This article contains spoilers. Read at your own risk!
It might spoil your gaming experience when first playing the related games.
- "Gentlemen, I give you the Long Fall Boot. Think of it as foot-based suit of armor for the Portal Device. I'm not gonna lie to you, it's expensive as hell. But check this out: we told this Test Subject to just go ahead and try to land on her head. Heh heh! She can't do it! Good work, boots."
- ―Cave Johnson[src]
The Long Fall Boot is a boot used by Aperture Science to prevent Test Subjects from inadvertently damaging the Portal Device while falling to their death. It does this by lessening the impact of falls, thus also preventing injury to test subjects.
During the testing of the Portal Device, the observers came across a reproducible human error - due to the conservation of the momentum when traveling through a portal, Test Subjects would reach great heights, only to fall and die on impact with the Test Chamber Floor. As Test Subjects were prone to flail uncontrollably when faced with their imminent demise, they would often drop the Portal Device, which would be damaged upon hitting the ground. The equipment was expensive and was costing Aperture Science time, money and manpower, so Cave Johnson devised the Long Fall Boot as a solution to the problem of falls from height leading to broken equipment. The Long Fall Boot is a new iteration of Aperture's Advanced Knee Replacement for Portal 2.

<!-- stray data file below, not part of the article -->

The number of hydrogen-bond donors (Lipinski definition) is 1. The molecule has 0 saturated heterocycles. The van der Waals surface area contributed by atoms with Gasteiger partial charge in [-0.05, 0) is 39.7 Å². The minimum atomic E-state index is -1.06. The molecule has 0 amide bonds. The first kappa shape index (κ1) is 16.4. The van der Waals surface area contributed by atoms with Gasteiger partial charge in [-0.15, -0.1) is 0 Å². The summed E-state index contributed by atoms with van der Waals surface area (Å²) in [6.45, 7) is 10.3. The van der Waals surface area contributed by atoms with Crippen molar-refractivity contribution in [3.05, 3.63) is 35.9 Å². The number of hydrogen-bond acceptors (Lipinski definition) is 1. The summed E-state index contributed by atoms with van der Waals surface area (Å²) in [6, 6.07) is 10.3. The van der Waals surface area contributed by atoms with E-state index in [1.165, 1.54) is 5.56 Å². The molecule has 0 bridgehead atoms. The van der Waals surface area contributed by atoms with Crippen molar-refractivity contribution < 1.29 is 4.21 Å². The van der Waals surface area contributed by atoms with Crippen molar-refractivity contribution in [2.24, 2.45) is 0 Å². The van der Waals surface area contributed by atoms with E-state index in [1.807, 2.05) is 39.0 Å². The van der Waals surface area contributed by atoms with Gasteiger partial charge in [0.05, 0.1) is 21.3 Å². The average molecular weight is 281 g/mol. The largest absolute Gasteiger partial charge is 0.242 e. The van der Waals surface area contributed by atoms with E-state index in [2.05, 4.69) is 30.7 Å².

- The Long Fall Boot may be installed with a gyroscopic mechanism of some kind, as the boots aid the test subject in balance and keep them from landing on their heads when falling through or exiting portals. This feature is mentioned by Cave Johnson and demonstrated by Chell in Aperture Investment Opportunity #4: "Boots".
- When a test subject wearing the boots falls from a height that would require the boots to kick in, lest the equipment be damaged, they will make a sound similar to hydraulics moving.
- They are capable of surviving truly long falls, up to and possibly beyond the subject's terminal velocity, as it appears when Chell falls four kilometers down to old Aperture Science and falling into a portal until reaching terminal velocity.
- It's possible that one boot alone can still protect a Test Subject from damage from a fall, as long as they land on the foot on which they are wearing the boot. This is mentioned by GLaDOS when she unsuccessfully attempts to get Chell to give her a boot to protect herself, saying "Just remember to land on one foot". However, it's possible that GLaDOS was concerned only for her own safety, and simply didn't know or care whether one boot would be enough to protect Chell.